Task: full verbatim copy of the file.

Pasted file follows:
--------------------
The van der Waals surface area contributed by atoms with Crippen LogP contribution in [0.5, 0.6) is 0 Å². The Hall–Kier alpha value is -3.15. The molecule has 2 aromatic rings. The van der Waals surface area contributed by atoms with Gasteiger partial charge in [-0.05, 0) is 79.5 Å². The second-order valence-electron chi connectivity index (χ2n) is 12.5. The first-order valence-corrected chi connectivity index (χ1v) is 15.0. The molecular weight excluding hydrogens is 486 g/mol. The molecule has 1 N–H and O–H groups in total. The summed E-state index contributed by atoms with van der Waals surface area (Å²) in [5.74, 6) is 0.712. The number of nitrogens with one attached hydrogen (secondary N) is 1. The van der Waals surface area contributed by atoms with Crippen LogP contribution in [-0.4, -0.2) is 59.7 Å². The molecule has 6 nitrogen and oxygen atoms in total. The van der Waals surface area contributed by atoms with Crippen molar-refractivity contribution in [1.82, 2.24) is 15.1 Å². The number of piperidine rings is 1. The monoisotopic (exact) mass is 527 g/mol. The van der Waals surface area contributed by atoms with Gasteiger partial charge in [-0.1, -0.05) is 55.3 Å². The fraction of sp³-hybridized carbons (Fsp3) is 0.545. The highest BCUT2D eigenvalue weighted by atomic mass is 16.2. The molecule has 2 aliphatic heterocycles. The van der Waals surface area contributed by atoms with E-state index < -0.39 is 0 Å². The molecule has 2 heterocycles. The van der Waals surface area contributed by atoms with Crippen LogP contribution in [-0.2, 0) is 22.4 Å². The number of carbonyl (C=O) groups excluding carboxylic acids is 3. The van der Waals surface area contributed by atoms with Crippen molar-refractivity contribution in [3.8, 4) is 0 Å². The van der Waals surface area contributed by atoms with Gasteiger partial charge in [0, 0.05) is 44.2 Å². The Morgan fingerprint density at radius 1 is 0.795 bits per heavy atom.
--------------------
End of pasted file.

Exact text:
The van der Waals surface area contributed by atoms with Crippen LogP contribution in [0.5, 0.6) is 0 Å². The Hall–Kier alpha value is -3.15. The molecule has 2 aromatic rings. The van der Waals surface area contributed by atoms with Gasteiger partial charge in [-0.05, 0) is 79.5 Å². The second-order valence-electron chi connectivity index (χ2n) is 12.5. The first-order valence-corrected chi connectivity index (χ1v) is 15.0. The molecular weight excluding hydrogens is 486 g/mol. The molecule has 1 N–H and O–H groups in total. The summed E-state index contributed by atoms with van der Waals surface area (Å²) in [5.74, 6) is 0.712. The number of nitrogens with one attached hydrogen (secondary N) is 1. The van der Waals surface area contributed by atoms with Crippen LogP contribution in [-0.4, -0.2) is 59.7 Å². The molecule has 6 nitrogen and oxygen atoms in total. The van der Waals surface area contributed by atoms with Crippen molar-refractivity contribution in [1.82, 2.24) is 15.1 Å². The number of piperidine rings is 1. The monoisotopic (exact) mass is 527 g/mol. The van der Waals surface area contributed by atoms with Gasteiger partial charge in [-0.1, -0.05) is 55.3 Å². The fraction of sp³-hybridized carbons (Fsp3) is 0.545. The highest BCUT2D eigenvalue weighted by atomic mass is 16.2. The molecule has 2 aliphatic heterocycles. The van der Waals surface area contributed by atoms with E-state index < -0.39 is 0 Å². The molecule has 2 heterocycles. The van der Waals surface area contributed by atoms with Crippen LogP contribution in [-0.2, 0) is 22.4 Å². The number of carbonyl (C=O) groups excluding carboxylic acids is 3. The van der Waals surface area contributed by atoms with Crippen molar-refractivity contribution in [3.8, 4) is 0 Å². The van der Waals surface area contributed by atoms with Gasteiger partial charge in [0, 0.05) is 44.2 Å². The Morgan fingerprint density at radius 1 is 0.795 bits per heavy atom.